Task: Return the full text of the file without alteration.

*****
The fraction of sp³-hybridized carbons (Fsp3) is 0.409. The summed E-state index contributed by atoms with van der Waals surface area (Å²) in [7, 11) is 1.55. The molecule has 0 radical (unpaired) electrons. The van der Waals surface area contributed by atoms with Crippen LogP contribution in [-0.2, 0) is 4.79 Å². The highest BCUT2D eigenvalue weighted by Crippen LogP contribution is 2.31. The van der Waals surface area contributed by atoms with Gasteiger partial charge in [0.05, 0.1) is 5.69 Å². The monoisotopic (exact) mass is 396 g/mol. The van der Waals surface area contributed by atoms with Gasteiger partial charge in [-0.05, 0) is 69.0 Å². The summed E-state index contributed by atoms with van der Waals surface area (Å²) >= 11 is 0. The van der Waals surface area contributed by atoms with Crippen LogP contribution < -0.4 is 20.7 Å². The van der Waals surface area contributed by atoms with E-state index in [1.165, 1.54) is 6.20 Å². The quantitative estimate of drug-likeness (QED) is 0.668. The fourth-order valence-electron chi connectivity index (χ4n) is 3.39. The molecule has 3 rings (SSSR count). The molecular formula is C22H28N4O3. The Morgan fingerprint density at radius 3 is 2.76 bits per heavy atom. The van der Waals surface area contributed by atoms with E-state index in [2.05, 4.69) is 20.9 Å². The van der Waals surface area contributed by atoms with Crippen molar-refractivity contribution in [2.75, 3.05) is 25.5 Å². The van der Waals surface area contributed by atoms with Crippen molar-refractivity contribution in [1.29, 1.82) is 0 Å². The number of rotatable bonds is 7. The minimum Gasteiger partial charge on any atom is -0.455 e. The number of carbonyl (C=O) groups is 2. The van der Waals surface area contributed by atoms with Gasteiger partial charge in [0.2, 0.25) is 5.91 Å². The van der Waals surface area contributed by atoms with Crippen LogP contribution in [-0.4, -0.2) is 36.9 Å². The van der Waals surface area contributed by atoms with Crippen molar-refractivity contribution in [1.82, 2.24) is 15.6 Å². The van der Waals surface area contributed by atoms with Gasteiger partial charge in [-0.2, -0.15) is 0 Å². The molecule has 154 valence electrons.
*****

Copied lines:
The fraction of sp³-hybridized carbons (Fsp3) is 0.409. The summed E-state index contributed by atoms with van der Waals surface area (Å²) in [7, 11) is 1.55. The molecule has 0 radical (unpaired) electrons. The van der Waals surface area contributed by atoms with Crippen LogP contribution in [-0.2, 0) is 4.79 Å². The highest BCUT2D eigenvalue weighted by Crippen LogP contribution is 2.31. The van der Waals surface area contributed by atoms with Gasteiger partial charge in [0.05, 0.1) is 5.69 Å². The monoisotopic (exact) mass is 396 g/mol. The van der Waals surface area contributed by atoms with Gasteiger partial charge in [-0.05, 0) is 69.0 Å². The summed E-state index contributed by atoms with van der Waals surface area (Å²) >= 11 is 0. The van der Waals surface area contributed by atoms with Crippen LogP contribution < -0.4 is 20.7 Å². The van der Waals surface area contributed by atoms with E-state index in [1.165, 1.54) is 6.20 Å². The quantitative estimate of drug-likeness (QED) is 0.668. The fourth-order valence-electron chi connectivity index (χ4n) is 3.39. The molecule has 3 rings (SSSR count). The molecular formula is C22H28N4O3. The Morgan fingerprint density at radius 3 is 2.76 bits per heavy atom. The van der Waals surface area contributed by atoms with E-state index in [2.05, 4.69) is 20.9 Å². The van der Waals surface area contributed by atoms with Crippen molar-refractivity contribution in [2.75, 3.05) is 25.5 Å². The van der Waals surface area contributed by atoms with Crippen molar-refractivity contribution in [1.29, 1.82) is 0 Å². The number of rotatable bonds is 7. The minimum Gasteiger partial charge on any atom is -0.455 e. The number of carbonyl (C=O) groups is 2. The van der Waals surface area contributed by atoms with Gasteiger partial charge in [0.2, 0.25) is 5.91 Å². The van der Waals surface area contributed by atoms with Crippen LogP contribution in [-0.4, -0.2) is 36.9 Å². The van der Waals surface area contributed by atoms with Crippen molar-refractivity contribution in [1.82, 2.24) is 15.6 Å². The van der Waals surface area contributed by atoms with Gasteiger partial charge in [-0.2, -0.15) is 0 Å². The molecule has 154 valence electrons.